The second answer also comes from Sacred Scripture. They dwell in love, as a communion of persons. Something of this is seen in how we love, a truth most fully understood by grace and certainly hinted at by nature, though is not all truth found by grace through Jesus Christ? In the Angelus address of Trinity Sunday in 2005, Pope Benedict XVI taught, "
Today, the liturgy celebrates the Solemnity of the Most Holy Trinity almost to underline that in the light of the Pascal Mystery is fully revealed the center of the universe and of history: God himself, eternal and infinite Love. The word that summarizes all revelation is this: "God is love" (I Jn 4: 8, 16); and love is always a mystery, a reality that surpasses reason without contradicting it, and more than that, exalts its possibilities."

The conclusion of the Roman collects, "through our Lord Jesus Christ thy Son, who lives
The economy of grace. Ca. 1300. By Postdlf
and reigns with thee, in the unity of the Holy Spirit, God, world without end" drives this point home. All is done through the Son to the Father in the unity of the Holy Spirit for their mutual glory for all eternity so that "
they all may be one; as thou, Father, art in me, and I in thee, that they also may be one in us," as the Lord prayed to the Father in the high priestly prayer before his Passion. 

It is all about love. The opaque reference to love in nature is in fact a reference to the explanation of the communion of love among man and God expressed so fervently by Pope St. John Paul II in the "Theology of the Body."  Love imitates the Holy Trinity, and family love does so in a concrete way.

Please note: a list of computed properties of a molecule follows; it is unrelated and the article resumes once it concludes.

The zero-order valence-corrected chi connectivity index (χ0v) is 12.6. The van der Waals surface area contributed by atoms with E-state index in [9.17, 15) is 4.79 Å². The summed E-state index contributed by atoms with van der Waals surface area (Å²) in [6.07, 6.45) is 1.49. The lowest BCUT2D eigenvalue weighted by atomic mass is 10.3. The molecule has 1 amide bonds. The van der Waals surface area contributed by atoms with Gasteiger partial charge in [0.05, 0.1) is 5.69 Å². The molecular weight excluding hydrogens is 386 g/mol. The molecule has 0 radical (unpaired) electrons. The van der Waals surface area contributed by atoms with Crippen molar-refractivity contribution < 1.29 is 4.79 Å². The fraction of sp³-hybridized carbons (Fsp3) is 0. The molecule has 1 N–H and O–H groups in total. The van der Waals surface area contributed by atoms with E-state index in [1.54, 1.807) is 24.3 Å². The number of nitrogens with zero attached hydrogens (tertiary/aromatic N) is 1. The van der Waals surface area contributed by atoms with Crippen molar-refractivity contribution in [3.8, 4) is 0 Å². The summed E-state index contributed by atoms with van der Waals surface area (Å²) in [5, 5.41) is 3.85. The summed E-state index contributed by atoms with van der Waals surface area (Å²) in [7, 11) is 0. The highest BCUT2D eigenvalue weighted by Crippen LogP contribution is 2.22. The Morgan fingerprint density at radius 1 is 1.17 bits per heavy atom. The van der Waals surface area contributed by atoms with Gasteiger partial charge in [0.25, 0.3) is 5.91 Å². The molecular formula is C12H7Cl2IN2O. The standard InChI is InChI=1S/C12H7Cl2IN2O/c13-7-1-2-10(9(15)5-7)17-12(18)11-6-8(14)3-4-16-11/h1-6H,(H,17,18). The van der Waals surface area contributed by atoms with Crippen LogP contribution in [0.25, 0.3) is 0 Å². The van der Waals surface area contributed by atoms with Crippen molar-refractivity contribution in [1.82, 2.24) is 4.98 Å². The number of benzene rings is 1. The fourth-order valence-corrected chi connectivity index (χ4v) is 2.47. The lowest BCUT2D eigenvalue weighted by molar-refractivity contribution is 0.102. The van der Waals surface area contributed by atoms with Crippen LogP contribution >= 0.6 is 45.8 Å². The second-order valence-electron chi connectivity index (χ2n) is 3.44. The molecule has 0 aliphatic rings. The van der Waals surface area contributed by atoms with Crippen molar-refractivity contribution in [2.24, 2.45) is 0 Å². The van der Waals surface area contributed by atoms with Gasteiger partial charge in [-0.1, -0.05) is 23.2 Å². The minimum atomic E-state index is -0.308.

One can drive the point of unity home further. The Spirit does speak through the prophets, and clearly in union with the Son, who beautifully quotes the prophet Isaiah as he reads the Scriptures in the synagogue. The Father seems to principally drive the action in the Old Testament, yet if one puts on interpretative lenses, the Son is present. In my view, there is something to the view that the Son is especially present at the burning bush and is the Angel of the Lord who slays the Egyptian first-born sons. At the very least, we must hold that each person is present and is present with the other two in eternity. 

Finally, one must recall how this applies to our own lives. St. Paul writes about the nature of charity to the Corinthians. He is especially writing about the inner life of love in the Trinity, to which we are called, by which we can participate via baptism as we cry out, "Abba, Father!" Thus, we return to the words "before all things" of the Athanasian Creed. For God has demanded works of charity, but no good comes without grace. This is true whether one is baptized or not. Further, a person who does evil but does an act of goodness towards his neighbor cannot merit from it, because he lacks the Trinitarian life in his soul. Even more so, one who lacks love gains nothing from what is otherwise commanded by the Lord towards one's neighbor. And the one who does good without faith might merit, but not nearly as much as the one who loves because of his confession in the Triune God. 

Analogies ultimately fail. The useful catechetical tool of the shamrock fails once the students are old enough to understand that it has unity but not true distinction. There is nothing in nature that adequately explains the Trinity. It is what is is, but we can never understand it. 

What does not fail is love.